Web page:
Members of al-Shabab patrol the streets of Mogadishu on Sept. 10, 2010, during the first day of 'Id al-Fitr
Feisal Omar / Reuters
Who attacked Somalia's al-Shabab on Sunday? At about 12:30 p.m. on Sept. 26, a mysterious helicopter opened fire on a meeting of top leaders of the increasingly ambitious al-Shabab rebel organization, which the U.S. has designated as a terrorist group. The group's leader, Sheik Muktar Abdirahman Godane, told TIME in an interview on Monday that he was present at the meeting in the Somali town of Merca and watched as the helicopter, which he said was either gray or olive green, approached from the sea, circled and fired on the house where the meeting was taking place. None of the foreign military powers with ships off the Somali coast have taken credit for the strike. "The helicopter was there for about 20 minutes in the air of Merca, and then it left," Godane told TIME. "We are now investigating the ammunition that it fired."
Godane, who rarely speaks to Western media, said that seven al-Shabab leaders had gathered at a house belonging to one of the group's local members to try to resolve a power dispute that had arisen between Godane and Sheik Muktar Robow, another al-Shabab leader, over strategy and control of the organization. Godane refused to say whether anyone was killed or injured in the attack, which was first reported by the New York Times. (The Times stated that no one was hurt.) Godane said al-Shabab closed off the town after the attack and prevented anyone from leaving, to try to learn if someone in the area had informed on the meeting. Mobile-phone communication was also cut off.
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Officials from the U.S. and the European Union, which have warships patrolling off the Somali coast, denied deploying the helicopter. "I can tell you we don't have any troops in that vicinity at all," Major Bryan Purtell, spokesman for the U.S. military's Special Operations Command Africa, told the Associated Press. The African Union also said it was not involved. That is likely, because the A.U. forces in Somalia are notoriously undermanned and underfunded and have no air power at all. "You made me have the laugh of the year," Major Barigye Bahoku told the AP. "There is no way the African Union force can be involved in such a strike. We don't have helicopters — any air capacity whatsoever."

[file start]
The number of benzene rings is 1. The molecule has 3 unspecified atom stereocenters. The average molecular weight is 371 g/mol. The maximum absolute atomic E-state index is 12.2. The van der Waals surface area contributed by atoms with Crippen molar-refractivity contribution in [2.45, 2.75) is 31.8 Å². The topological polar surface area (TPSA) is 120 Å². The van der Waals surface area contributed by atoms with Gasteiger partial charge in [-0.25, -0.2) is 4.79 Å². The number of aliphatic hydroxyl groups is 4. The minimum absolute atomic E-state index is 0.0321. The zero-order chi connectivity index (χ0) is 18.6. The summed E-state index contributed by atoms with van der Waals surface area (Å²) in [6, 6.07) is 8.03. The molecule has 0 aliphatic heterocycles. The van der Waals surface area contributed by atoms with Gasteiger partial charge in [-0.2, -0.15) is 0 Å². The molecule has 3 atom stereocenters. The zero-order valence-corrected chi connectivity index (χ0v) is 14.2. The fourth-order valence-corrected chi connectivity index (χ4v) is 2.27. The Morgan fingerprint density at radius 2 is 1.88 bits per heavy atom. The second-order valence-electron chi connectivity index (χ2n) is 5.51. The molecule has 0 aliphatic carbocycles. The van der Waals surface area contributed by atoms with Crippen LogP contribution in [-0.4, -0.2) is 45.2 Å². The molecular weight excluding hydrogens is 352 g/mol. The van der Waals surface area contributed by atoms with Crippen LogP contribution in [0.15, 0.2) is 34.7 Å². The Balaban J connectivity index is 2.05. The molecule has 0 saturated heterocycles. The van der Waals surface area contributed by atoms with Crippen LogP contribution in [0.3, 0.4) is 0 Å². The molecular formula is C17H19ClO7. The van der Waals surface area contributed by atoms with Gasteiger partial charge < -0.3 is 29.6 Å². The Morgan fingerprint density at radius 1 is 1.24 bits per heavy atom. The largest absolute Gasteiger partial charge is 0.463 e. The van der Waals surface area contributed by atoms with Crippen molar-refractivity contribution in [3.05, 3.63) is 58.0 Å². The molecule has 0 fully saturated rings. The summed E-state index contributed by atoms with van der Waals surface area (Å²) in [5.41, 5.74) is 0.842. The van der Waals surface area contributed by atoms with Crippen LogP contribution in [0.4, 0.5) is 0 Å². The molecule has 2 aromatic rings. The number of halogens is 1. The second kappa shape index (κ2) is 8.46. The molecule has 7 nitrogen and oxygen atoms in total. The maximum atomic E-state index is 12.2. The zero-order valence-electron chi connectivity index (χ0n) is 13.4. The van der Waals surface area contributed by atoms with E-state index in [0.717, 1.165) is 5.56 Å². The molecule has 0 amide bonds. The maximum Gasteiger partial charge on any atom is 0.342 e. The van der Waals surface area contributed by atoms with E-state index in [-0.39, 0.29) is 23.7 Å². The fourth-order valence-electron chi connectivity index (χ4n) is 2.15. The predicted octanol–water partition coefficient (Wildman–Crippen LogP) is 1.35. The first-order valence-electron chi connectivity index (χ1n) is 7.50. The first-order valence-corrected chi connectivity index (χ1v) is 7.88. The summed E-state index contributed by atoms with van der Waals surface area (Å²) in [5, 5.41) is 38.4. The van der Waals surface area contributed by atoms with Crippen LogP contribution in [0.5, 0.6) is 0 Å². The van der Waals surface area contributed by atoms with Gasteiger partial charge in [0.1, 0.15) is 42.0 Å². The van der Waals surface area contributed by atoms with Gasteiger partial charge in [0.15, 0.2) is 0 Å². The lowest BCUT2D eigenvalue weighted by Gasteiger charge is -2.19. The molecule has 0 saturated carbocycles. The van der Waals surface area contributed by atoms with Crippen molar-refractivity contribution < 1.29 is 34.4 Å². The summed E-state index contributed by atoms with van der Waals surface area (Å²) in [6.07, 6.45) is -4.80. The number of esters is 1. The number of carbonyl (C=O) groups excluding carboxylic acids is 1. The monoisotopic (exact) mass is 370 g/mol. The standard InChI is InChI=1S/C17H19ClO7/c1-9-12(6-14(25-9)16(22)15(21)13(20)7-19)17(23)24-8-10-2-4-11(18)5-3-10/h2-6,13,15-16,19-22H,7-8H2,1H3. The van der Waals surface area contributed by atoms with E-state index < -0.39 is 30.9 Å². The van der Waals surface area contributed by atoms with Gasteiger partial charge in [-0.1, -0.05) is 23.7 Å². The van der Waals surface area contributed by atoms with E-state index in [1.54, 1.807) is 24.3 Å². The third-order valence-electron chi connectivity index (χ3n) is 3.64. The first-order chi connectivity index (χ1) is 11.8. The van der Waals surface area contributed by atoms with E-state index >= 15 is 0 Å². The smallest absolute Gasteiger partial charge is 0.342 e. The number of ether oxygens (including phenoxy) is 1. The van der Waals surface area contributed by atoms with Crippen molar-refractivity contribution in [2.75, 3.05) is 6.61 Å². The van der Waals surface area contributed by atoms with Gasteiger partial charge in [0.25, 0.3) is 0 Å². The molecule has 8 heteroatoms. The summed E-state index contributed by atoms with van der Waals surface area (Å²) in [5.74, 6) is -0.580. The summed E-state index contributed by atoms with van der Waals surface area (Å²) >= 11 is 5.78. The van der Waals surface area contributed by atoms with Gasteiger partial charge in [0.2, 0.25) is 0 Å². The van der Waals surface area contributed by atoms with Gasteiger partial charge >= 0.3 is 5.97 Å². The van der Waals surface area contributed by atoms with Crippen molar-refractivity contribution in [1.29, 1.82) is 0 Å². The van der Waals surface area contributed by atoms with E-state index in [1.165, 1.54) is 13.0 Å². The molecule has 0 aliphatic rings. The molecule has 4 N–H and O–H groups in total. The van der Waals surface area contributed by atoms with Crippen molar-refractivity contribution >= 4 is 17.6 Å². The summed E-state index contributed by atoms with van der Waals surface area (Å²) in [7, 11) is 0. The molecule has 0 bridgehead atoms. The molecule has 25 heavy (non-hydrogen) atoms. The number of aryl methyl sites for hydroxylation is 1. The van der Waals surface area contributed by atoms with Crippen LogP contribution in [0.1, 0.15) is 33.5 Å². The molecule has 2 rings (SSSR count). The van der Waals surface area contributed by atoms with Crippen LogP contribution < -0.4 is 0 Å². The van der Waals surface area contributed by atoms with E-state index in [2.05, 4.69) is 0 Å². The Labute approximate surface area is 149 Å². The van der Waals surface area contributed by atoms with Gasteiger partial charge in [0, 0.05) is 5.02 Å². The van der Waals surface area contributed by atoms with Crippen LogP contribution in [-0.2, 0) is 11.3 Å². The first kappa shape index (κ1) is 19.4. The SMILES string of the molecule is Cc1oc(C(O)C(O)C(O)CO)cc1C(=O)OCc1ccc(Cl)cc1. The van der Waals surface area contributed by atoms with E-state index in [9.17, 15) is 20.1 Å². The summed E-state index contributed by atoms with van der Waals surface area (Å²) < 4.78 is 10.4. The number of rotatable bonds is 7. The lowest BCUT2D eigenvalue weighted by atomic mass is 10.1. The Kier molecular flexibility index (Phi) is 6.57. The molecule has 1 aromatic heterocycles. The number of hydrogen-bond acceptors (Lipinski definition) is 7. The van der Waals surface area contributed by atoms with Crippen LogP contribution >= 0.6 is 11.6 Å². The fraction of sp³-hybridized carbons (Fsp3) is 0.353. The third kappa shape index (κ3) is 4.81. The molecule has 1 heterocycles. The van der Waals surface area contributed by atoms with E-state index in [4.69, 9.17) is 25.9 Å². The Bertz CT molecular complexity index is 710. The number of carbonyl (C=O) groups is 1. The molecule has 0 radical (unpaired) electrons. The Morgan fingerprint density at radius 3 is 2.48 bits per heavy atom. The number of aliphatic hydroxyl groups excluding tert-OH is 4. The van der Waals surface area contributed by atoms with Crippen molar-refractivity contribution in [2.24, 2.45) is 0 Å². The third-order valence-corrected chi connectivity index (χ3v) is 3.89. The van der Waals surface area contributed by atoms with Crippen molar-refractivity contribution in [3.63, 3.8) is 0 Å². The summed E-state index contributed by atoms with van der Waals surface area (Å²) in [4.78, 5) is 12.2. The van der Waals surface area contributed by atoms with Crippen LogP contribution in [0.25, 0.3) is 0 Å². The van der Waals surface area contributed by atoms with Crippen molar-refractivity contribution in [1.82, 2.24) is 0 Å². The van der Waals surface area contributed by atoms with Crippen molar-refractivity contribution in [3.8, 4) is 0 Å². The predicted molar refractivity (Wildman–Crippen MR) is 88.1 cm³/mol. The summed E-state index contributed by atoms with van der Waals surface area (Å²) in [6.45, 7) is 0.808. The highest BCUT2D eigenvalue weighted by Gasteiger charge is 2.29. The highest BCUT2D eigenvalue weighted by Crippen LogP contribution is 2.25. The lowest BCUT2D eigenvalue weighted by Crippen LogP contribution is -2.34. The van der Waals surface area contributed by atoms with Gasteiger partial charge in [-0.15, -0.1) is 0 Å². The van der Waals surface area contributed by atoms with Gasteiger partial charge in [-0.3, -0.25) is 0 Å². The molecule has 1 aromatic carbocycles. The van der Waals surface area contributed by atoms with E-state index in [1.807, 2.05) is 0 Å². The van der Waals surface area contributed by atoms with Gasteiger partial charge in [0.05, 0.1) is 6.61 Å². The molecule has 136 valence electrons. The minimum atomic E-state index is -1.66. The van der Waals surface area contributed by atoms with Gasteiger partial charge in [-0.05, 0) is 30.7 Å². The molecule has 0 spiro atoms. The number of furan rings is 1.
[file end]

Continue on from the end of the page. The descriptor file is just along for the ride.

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The attack is not unprecedented. In September 2009, an American strike team killed al-Qaeda suspect Saleh Ali Saleh Nabhan in Somalia. Nabhan was allegedly involved in the 1998 U.S. embassy bombings in Tanzania and Kenya. He was also suspected in the bombing of an Israeli hotel in Mombasa, Kenya, in 2002 and the failed attempt to shoot down an airliner leaving Mombasa the same day. Still, it would be highly unusual for any military force to send a single helicopter to attack the al-Shabab leadership.
Al-Shabab has been increasingly active over a wider geographical range in recent months and is believed to have forged closer ties to al-Qaeda, receiving funding, training and fighters from the group. At the same time, its chief rival, the U.S.-backed Transitional Federal Government (TFG), has become weaker and weaker, riven by internal squabbling, corruption and mismanagement. Last week, TFG Prime Minister Omar Abdirashid Ali Sharmarke resigned under pressure from President Sheik Sharif Ahmed in what was largely seen as a turf battle. The TFG suffered another serious setback over the weekend when a moderate Islamic group, Ahlu Sunna Wal Jamaa, withdrew its support for the government. The group said it had lost faith in the TFG.
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Sharif's government now controls only a few acres of territory in Mogadishu, while al-Shabab's influence has spread; it now controls much of Somalia's south, including the port of Kismayu, where it earns much of its revenue. The group took control of Merca, down the coast from Mogadishu, in 2008.
In the interview with TIME, Godane said al-Shabab was doing well thanks to donations and income. "We get funding from different sources," he said. "A rich Muslim may wish to fund the jihad for the sake of Allah. We have supporters throughout the world." He reserved his harshest words for the U.S., which he said was powerless to get rid of al-Shabab despite Washington's funding of the TFG and its involvement in strikes like the one that killed Nabhan last year. "Only Allah can remove us," he said. "America cannot remove anything. They are enemy of Allah, and they will taste his punishment if they don't ask for forgiveness."